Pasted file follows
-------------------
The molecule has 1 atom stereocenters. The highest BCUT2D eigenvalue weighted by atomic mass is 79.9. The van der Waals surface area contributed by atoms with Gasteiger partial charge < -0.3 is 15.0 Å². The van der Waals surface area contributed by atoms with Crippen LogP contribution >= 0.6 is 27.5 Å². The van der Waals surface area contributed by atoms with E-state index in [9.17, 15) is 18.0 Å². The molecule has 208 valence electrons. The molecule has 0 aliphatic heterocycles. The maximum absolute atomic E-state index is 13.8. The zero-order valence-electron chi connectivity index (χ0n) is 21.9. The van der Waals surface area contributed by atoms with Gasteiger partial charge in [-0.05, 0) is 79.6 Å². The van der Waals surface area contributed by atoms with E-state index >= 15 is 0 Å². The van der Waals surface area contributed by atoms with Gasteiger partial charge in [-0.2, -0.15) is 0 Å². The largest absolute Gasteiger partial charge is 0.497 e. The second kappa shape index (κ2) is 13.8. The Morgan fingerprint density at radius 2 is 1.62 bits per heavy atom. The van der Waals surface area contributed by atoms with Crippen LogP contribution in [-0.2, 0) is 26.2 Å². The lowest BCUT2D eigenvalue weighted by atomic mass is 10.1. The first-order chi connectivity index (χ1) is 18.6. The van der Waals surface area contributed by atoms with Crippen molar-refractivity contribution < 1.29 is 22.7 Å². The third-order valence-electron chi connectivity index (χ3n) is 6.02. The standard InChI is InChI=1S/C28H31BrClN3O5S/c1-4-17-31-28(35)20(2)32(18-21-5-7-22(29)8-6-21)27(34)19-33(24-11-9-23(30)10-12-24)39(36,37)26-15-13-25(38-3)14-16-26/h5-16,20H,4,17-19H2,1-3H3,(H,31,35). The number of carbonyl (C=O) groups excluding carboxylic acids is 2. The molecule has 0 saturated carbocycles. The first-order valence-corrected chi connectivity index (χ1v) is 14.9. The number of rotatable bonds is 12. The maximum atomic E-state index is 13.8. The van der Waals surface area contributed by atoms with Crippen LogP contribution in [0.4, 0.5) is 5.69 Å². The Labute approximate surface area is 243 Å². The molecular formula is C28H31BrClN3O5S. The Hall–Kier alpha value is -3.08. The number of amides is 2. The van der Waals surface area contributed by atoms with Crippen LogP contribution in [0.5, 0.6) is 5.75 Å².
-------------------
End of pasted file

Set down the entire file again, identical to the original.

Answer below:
The molecule has 1 atom stereocenters. The highest BCUT2D eigenvalue weighted by atomic mass is 79.9. The van der Waals surface area contributed by atoms with Gasteiger partial charge < -0.3 is 15.0 Å². The van der Waals surface area contributed by atoms with Crippen LogP contribution >= 0.6 is 27.5 Å². The van der Waals surface area contributed by atoms with E-state index in [9.17, 15) is 18.0 Å². The molecule has 208 valence electrons. The molecule has 0 aliphatic heterocycles. The maximum absolute atomic E-state index is 13.8. The zero-order valence-electron chi connectivity index (χ0n) is 21.9. The van der Waals surface area contributed by atoms with Gasteiger partial charge in [-0.05, 0) is 79.6 Å². The van der Waals surface area contributed by atoms with E-state index >= 15 is 0 Å². The van der Waals surface area contributed by atoms with Gasteiger partial charge in [-0.2, -0.15) is 0 Å². The largest absolute Gasteiger partial charge is 0.497 e. The second kappa shape index (κ2) is 13.8. The Morgan fingerprint density at radius 2 is 1.62 bits per heavy atom. The van der Waals surface area contributed by atoms with Crippen LogP contribution in [-0.2, 0) is 26.2 Å². The lowest BCUT2D eigenvalue weighted by atomic mass is 10.1. The first-order chi connectivity index (χ1) is 18.6. The van der Waals surface area contributed by atoms with Crippen molar-refractivity contribution < 1.29 is 22.7 Å². The third-order valence-electron chi connectivity index (χ3n) is 6.02. The standard InChI is InChI=1S/C28H31BrClN3O5S/c1-4-17-31-28(35)20(2)32(18-21-5-7-22(29)8-6-21)27(34)19-33(24-11-9-23(30)10-12-24)39(36,37)26-15-13-25(38-3)14-16-26/h5-16,20H,4,17-19H2,1-3H3,(H,31,35). The number of carbonyl (C=O) groups excluding carboxylic acids is 2. The molecule has 0 saturated carbocycles. The first-order valence-corrected chi connectivity index (χ1v) is 14.9. The number of rotatable bonds is 12. The maximum atomic E-state index is 13.8. The van der Waals surface area contributed by atoms with Crippen LogP contribution in [0.4, 0.5) is 5.69 Å². The Labute approximate surface area is 243 Å². The molecular formula is C28H31BrClN3O5S. The Hall–Kier alpha value is -3.08. The number of amides is 2. The van der Waals surface area contributed by atoms with Crippen LogP contribution in [0.5, 0.6) is 5.75 Å².